Another week has gone by and we hope you’ve been happily hacking away in your underground lairs. If not, here’s some inspiration that didn’t quite make it to the front page this week:
[Razr] used a CFL ballast to replace the mechanical one in his fluorescent tube light fixture.
To make the drawers of his workbench more awesome [Rhys] used the faceplates from some servers.
This week saw some changes in the hobby PCB market. Looks like BatchPCB is being sold to OSH Park starting May 1st. [Thanks Brad]
[Rich Olson] shouldn’t have any trouble getting out of bed now that his alarm clock literally shreds cash if he doesn’t shut it off.
We faced the same problem as [Kremmel] when we first got a Raspberry Pi, no USB keyboard. We bought one but he simply hacked his laptop to work. [Thanks Roth]
You may remember that post about a self-propelled snowboard. Here’s a similar project that uses a screw-drive system.
And finally, if you need help reading a quadrature encoder from a microcontroller this lengthy technical post is the place to look.
The prices for custom made circuit boards has never been cheaper, but surprisingly we’ve never seen a comparison of prices between the major board houses. [Brad] took the time to dig in to the price of 10 boards manufactured by Seeed Studios, OHS Park, and BatchPCB. He made some pretty graphs and also answered the question of where you can get your circuits made cheaply.
[Brad] got the prices for boards up to 20 cm x 20 cm from Seeed Studio’s Fusion PCB service, OSH Park, and BatchPCB. These results were graphed with Octave and showed some rather surprising results.
For boards over 20 cm2, the cheapest option is Seeed Studios. In fact, the price difference between Seeed and the other board houses for the maximum sized board is impressive; a 400 cm2 board from Seeed costs $150, while the same board from OSH Park is close to $1000.
Of course most boards are much smaller, so the bottom line is for boards less than 20 cm2, your best bet is to go with OHS Park. If you don’t care when your boards arrive, or you need more than 10 or so, Seeed is the way to go. As far as the quality of the boards go, OSH Park is up there at the top as well.
[Everett Tom] added some blinking LEDs to his visor while honing his PCB design skills at the same time. He started with the TI eZ430-F2013 for prototyping the blinking circuit along with its mode toggle buttons. Once this was worked out he used BatchPCB (a low-cost professional board fab option) to manufacture a board. The final design hosts an MSP430 F2013 microcontroller as well as the voltage regulator circuit that draws power from the 9V battery that hides inside the head band next to the board.
You guessed it, video after the break.
Continue reading “Blinky Headgear”
[Colin] has cut his teeth with about fifteen PCB orders. He wrote a tutorial describing the process and sharing his tips on avoiding common problems. You may remember our own How-To prepare designs for manufacture early last year. In that post, [Ian] shared his veteran knowledge by outlining BatchPCB’s board design process. This time, [Colin] is using Advanced Circuits in Colorado as a board house, giving us more insight on how the different companies work. No matter who you choose for manufacturing, make sure you really understand how to properly format and troubleshoot your designs. It’ll end up saving you a lot of time and money.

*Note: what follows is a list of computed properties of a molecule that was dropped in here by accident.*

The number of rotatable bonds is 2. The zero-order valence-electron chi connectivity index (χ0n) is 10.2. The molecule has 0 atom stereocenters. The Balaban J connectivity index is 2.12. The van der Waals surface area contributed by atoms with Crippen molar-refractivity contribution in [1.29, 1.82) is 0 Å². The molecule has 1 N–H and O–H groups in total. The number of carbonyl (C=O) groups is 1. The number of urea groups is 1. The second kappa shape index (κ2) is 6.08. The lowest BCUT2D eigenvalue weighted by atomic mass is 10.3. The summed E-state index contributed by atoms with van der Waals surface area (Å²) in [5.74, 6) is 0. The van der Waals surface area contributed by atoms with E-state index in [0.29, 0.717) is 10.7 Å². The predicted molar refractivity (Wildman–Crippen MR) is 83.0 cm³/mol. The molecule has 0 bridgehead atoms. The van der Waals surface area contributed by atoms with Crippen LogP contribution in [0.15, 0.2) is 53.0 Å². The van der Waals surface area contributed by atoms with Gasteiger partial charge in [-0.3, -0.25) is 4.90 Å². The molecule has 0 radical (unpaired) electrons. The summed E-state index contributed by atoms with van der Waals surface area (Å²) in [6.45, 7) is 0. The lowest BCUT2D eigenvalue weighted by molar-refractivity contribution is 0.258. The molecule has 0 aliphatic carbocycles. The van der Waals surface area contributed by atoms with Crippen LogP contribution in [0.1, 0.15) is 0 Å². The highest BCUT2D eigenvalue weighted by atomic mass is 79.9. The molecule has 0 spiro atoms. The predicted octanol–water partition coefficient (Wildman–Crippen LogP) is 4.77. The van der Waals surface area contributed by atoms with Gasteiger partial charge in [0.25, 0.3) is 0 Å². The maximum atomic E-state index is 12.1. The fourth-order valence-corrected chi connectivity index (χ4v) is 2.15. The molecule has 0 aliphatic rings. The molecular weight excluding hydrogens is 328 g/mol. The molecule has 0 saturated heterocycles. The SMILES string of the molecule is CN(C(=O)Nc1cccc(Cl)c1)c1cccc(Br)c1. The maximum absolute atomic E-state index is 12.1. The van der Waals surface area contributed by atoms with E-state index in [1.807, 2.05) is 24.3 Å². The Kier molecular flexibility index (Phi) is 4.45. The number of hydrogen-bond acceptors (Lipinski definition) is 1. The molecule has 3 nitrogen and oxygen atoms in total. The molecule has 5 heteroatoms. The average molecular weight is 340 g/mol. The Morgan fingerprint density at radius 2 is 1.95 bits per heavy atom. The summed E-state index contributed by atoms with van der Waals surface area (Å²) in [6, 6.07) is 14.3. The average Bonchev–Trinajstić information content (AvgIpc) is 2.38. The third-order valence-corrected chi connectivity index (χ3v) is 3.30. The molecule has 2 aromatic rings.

SparkFun’s BatchPCB has been a well-known service to get your PCBs fabbed, and now it is sporting a new feature. It has just come out of its downtime chrysalis with the ability to pay you for making your designs. If you have designed a PCB and want people to pay you to use it, BatchPCB will now do that for you. [Patrick] says “We want engineers to benefit from the low-cost production for prototypes and have the ability to sell their work, conveniently.” There are a few caveats. First of all, each seller must be a resident of the United States and send BatchPCB a W-9. Secondly, PCBs are only warranted against manufacturing defects, so buyers should make sure the PCB they are buying is a working design. Finally, the sellers must only be selling designs of their own or with proper permission. We are big fans of free, open-source designs, but we can see how this would help an engineer recover some of their costs to develop a board and might lead to some interesting brokering of designs. What do you think of this new service?
[Michael] has a keypad in his previous car’s door and he missed it enough to hack one into his Dodge Caliber. He bought a Ford keypad and mounted it inside his door with some custom electronics. He started with an Arduino nano to receive and authenticate button presses. This then splices into wires in the door that control the door lock. The program has a 5-digit code to unlock the door, but simply pressing 1 twice will lock the doors. He also implemented a lockout feature to prevent people from brute-forcing the combination. Although it isn’t wireless, it’s significantly simpler.
BatchPCB is a low-cost PCB manufacturing service run by retailer SparkFun in cooperation with Gold Phoenix. Using them, you can get your design prototyped for as little as $2.50 a sqin. We used the service in our “How-to: Prepare your Eagle designs for manufacture“. The service collects orders until they have enough to manufacture an entire panel. It may take time to get the boards back, but they’re high quality. BatchPCB just added a brand new feature: Now anyone can list their verfied design files on the ‘products‘ page for other hobbyists to order runs of. Yes, people could always upload free designs themselves, but this makes it much easier to order a board even if the designer has no plans of making a kit of it.